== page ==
(a) Western blot analysis of SCC-13 cells following transduction with N-terminally tagged (Flag-HA-(poly)His) kinastrin p.Ser24Phe versus wild-type kinastrin. The lower- and higher-molecular-weight bands represent endogenous and enforced kinastrin expression, respectively. (b) Quantification of unpaired chromatids. *P = 0.013, **P = 0.008; ns, not significant.

Supplementary Figure 7 Cancer-associated KNSTRN mutations disrupt chromatid cohesion in normal cells.

(a) Western blot analysis of early-passage primary human keratinocytes following transduction with KNSTRN p.Arg11Lys, p.Pro26Ser, p.Pro28Ser and p.Ala40Glu versus wild-type kinastrin. (b) Quantification of unpaired chromatids. *P = 0.05, **P < 0.03.

Supplementary Figure 8 Kinastrin p.Ser28Phe enhances aneuploidy in normal cells.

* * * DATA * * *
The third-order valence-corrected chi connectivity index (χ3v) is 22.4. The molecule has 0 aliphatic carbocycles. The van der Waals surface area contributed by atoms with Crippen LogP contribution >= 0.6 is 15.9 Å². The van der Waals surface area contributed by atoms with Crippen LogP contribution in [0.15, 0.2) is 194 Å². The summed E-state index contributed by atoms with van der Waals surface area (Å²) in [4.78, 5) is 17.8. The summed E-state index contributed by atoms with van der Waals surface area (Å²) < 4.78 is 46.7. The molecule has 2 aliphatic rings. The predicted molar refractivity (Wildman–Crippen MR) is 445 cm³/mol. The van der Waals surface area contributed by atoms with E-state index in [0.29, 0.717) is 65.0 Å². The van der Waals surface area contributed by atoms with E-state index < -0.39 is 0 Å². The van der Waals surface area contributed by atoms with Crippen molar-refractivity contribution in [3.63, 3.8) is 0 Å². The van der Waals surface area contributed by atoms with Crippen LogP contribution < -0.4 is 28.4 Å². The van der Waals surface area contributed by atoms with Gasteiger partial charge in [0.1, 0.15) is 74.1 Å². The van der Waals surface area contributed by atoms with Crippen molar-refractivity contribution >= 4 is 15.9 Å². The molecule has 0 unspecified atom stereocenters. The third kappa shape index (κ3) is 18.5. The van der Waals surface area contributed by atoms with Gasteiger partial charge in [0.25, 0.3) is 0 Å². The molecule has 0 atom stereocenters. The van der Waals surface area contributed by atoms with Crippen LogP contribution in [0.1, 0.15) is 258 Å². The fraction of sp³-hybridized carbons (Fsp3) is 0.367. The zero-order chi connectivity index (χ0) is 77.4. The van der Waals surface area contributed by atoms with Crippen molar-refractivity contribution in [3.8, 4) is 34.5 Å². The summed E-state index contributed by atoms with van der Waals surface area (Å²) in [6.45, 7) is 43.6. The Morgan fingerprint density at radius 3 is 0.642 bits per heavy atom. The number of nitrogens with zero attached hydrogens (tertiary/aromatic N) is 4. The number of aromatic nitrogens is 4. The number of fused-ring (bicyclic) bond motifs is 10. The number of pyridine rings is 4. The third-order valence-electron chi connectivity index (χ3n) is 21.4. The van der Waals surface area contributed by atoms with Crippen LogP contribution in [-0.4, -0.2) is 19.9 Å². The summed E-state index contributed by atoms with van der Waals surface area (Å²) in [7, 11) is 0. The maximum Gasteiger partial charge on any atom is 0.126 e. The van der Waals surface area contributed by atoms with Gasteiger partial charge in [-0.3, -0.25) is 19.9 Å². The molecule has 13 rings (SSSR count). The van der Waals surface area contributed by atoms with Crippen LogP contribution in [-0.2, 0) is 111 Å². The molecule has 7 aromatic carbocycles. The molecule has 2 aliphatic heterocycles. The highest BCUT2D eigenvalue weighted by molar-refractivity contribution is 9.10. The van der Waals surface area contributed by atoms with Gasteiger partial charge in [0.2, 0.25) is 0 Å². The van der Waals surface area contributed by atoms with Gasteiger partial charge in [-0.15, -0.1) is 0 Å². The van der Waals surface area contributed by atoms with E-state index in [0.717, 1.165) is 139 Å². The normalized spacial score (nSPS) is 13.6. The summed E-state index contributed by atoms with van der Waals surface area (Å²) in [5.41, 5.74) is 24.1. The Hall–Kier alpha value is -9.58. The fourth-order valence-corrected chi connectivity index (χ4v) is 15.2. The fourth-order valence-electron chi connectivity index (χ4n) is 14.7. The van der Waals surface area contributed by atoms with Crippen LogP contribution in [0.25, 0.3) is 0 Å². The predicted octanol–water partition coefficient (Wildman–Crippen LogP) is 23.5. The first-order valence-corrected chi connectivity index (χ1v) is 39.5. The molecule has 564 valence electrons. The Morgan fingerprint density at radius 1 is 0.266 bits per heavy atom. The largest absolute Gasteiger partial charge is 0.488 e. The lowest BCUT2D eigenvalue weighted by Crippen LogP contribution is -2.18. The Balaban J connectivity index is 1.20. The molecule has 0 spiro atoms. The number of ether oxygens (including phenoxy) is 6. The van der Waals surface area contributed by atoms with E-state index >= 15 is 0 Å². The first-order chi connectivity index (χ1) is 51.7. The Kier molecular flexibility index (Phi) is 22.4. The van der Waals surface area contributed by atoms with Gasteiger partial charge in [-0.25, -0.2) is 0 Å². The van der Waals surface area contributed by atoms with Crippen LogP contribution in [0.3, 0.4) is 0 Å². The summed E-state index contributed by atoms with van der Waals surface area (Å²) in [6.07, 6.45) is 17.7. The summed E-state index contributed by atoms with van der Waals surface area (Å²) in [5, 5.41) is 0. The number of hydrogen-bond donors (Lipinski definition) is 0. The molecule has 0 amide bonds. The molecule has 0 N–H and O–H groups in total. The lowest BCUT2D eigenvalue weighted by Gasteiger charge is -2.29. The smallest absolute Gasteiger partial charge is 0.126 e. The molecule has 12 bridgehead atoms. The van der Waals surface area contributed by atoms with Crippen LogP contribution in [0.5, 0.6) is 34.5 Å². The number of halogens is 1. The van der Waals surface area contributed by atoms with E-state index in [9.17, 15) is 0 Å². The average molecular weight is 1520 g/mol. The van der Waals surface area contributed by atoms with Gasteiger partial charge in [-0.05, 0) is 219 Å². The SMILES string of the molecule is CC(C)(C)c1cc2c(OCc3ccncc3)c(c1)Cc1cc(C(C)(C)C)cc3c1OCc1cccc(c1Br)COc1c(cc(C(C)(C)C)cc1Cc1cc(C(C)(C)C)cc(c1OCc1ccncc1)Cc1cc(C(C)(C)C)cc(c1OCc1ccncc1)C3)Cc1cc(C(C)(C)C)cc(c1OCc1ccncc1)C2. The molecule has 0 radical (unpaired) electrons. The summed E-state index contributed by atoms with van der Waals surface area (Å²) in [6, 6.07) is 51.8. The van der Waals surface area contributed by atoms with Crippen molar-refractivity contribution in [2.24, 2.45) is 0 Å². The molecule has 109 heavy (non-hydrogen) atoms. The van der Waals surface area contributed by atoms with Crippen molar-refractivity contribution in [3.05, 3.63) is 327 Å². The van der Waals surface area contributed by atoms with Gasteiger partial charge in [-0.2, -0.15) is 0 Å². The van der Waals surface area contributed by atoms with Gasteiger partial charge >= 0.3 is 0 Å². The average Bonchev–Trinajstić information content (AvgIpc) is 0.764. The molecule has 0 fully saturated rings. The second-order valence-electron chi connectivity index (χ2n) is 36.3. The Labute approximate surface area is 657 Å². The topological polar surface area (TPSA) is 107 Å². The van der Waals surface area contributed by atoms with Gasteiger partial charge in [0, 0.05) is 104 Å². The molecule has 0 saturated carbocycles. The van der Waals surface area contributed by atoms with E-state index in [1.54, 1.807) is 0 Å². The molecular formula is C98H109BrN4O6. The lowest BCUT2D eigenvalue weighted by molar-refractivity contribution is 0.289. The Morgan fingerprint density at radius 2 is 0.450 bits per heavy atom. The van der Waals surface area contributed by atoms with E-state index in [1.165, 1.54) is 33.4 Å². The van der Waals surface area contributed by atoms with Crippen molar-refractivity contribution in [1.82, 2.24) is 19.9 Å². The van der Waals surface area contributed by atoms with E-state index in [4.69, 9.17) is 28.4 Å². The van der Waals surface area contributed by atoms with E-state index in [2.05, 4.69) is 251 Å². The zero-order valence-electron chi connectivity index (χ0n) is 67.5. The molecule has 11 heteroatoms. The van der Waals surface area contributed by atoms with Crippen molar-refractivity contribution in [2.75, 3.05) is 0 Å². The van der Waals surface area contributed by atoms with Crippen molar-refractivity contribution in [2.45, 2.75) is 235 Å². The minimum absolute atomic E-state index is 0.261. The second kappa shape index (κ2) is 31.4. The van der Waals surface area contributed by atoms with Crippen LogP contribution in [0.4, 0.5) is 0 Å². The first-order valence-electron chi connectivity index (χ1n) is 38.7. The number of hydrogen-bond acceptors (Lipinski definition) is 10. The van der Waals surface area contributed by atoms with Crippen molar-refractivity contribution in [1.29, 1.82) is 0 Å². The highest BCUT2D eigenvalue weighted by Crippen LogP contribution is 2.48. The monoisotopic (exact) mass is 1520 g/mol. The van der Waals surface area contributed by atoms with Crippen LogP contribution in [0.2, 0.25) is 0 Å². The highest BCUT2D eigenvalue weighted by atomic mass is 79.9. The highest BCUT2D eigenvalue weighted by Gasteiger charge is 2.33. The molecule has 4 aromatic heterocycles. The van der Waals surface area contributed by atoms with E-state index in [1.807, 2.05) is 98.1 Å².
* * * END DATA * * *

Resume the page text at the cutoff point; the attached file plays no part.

Early-passage, pooled primary human foreskin keratinocytes were transduced with dominant-negative p53 and LacZ (CTR), wild-type kinastrin (WT) or kinastrin p.Ser28Phe (S24F). Cells were grown in paclitaxel for 68 h to induce aneuploidy. (a) Percentage of primary human keratinocytes with DNA content >4N. Data shown represents the mean ± s.d. for biological duplicates with technical triplicates. *P = 0.0014, **P = 0.0004; ns, not significant. (b) Representative plots of cell cycle analysis are shown.

Supplementary Figure 9 Kinastrin p.Ser28Phe does not affect cell growth or cell cycle kinetics.

Early-passage primary human keratinocytes were transduced with LacZ (CTR), wild-type kinastrin (WT) or kinastrin p.Ser28Phe (S24F). (a) Equal numbers of cells were seeded in duplicate, and cell growth assays were performed in technical triplicates at each of the time points shown. (b) Asynchronously proliferating cells were stained with propidium iodide and assayed by flow cytometry in technical duplicates.